10 September 2019
The exhibition will be on show at The Mesdag Collection in The Hague until 5 January 2020.
The exhibition Jean-François Millet and the Hague School will be open to the public from Friday 13 September at The Mesdag Collection in The Hague. Jean-François Millet (1814–1875) is viewed as the greatest peasant painter, who pioneered the dignified depiction of the tough lives of rural people. Millet served as an example in this respect for many other artists, including those of the Hague School. His radical compositions as well as his themes and atmosphere influenced artists like Jozef Israëls, Anton Mauve and Matthijs Maris.
For the first time, this new exhibition explores how these Dutch artists were inspired by and adopted aspects of Millet’s art. Jean-François Millet and the Hague School opens this Friday (13 September) at The Mesdag Collection in The Hague, where it will run until 5 January 2020.
Millet and the artists of the Hague School
Hague School painters like Jozef Israëls, Anton Mauve, Matthijs Maris, Willem Roelofs, Bernardus Johannes Blommers and David Adolph Constant Artz respected Millet for the dignified way in which he represented hard rural labour and domestic life – an approach that ran counter to the traditions of the period.
Like Millet, they travelled from the city to the countryside to paint and to capture the natural landscape and everyday village life. The French artist was such a source of inspiration for the Hague School that Jozef Israëls was often referred to as the ‘Dutch Millet’.
The Hague School painters were similarly impressed by Millet’s non-academic style and radical compositions. The French artist zoomed in on the figures of peasants in the landscape and filled large swathes of his canvases with nothing more than the roughly tilled soil. Jean-François Millet and the Hague School highlights these characteristic elements as assimilated in various works by the Dutch painters, which are shown side by side with paintings by Millet himself.
The Mesdag Collection and Millet
Hendrik Willem and Sientje Mesdag were artists and collectors. They acquired work by Dutch contemporaries of the Hague School but also by French artists like Millet, whom they viewed as one of their greatest examples. Around the time they opened their Museum Mesdag in 1887, the couple bought four paintings, three pastel drawings and several prints by Millet for the collection. The fragile pastel Haystacks (1867–68), as well as etchings by Millet and watercolours by Mauve, are rarely seen because of their sensitivity to light, and will be displayed here for the first time in many years to mark the exhibition.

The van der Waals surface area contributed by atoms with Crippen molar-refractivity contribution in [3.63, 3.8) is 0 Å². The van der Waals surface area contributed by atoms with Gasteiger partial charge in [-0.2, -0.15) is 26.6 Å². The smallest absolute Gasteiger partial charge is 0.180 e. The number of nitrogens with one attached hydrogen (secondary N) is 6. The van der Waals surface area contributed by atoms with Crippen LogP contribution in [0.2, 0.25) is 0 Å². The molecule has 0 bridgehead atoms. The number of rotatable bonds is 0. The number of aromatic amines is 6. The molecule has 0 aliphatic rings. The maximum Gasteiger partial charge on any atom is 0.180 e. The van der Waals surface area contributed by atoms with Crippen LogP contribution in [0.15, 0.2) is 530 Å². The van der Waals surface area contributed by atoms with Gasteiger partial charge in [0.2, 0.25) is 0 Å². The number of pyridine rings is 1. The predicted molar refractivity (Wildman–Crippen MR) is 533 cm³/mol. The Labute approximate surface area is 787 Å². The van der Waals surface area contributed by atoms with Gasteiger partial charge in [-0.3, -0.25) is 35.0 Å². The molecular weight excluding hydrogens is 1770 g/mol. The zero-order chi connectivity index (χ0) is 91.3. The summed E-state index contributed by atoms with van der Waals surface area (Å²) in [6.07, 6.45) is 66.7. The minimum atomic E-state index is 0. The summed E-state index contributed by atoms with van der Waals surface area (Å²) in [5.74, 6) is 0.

To this day, the collection assembled by the Mesdags remains one of the largest Millet ensembles at any Dutch museum. It has been supplemented for the exhibition by loans from the Netherlands and abroad. Two Millet-inspired paintings by Jozef Israëls, including The Shepherd’s Prayer, have been loaned from the United States.
Millet at the Van Gogh Museum
At the same time as Jean-François Millet and the Hague School at The Mesdag Collection, the Van Gogh Museum in Amsterdam is holding the exhibition Jean-François Millet: Sower of Modern Art (4 October 2019–12 January 2020). Both exhibitions highlight Millet’s influence on different generations of artists, with the one at The Mesdag Collection focusing on the members of the Hague School. The Van Gogh Museum Foundation has managed The Mesdag Collection since 1990.
Millet’s imposing painting Hagar and Ishmael will be shown at the Van Gogh Museum for the duration of the exhibition. Its normal place at The Mesdag Collection in The Hague is temporarily occupied by a work by the leading photographer Hellen van Meene, inspired by Millet’s art. Millet thus remains a source of inspiration for contemporary artists too.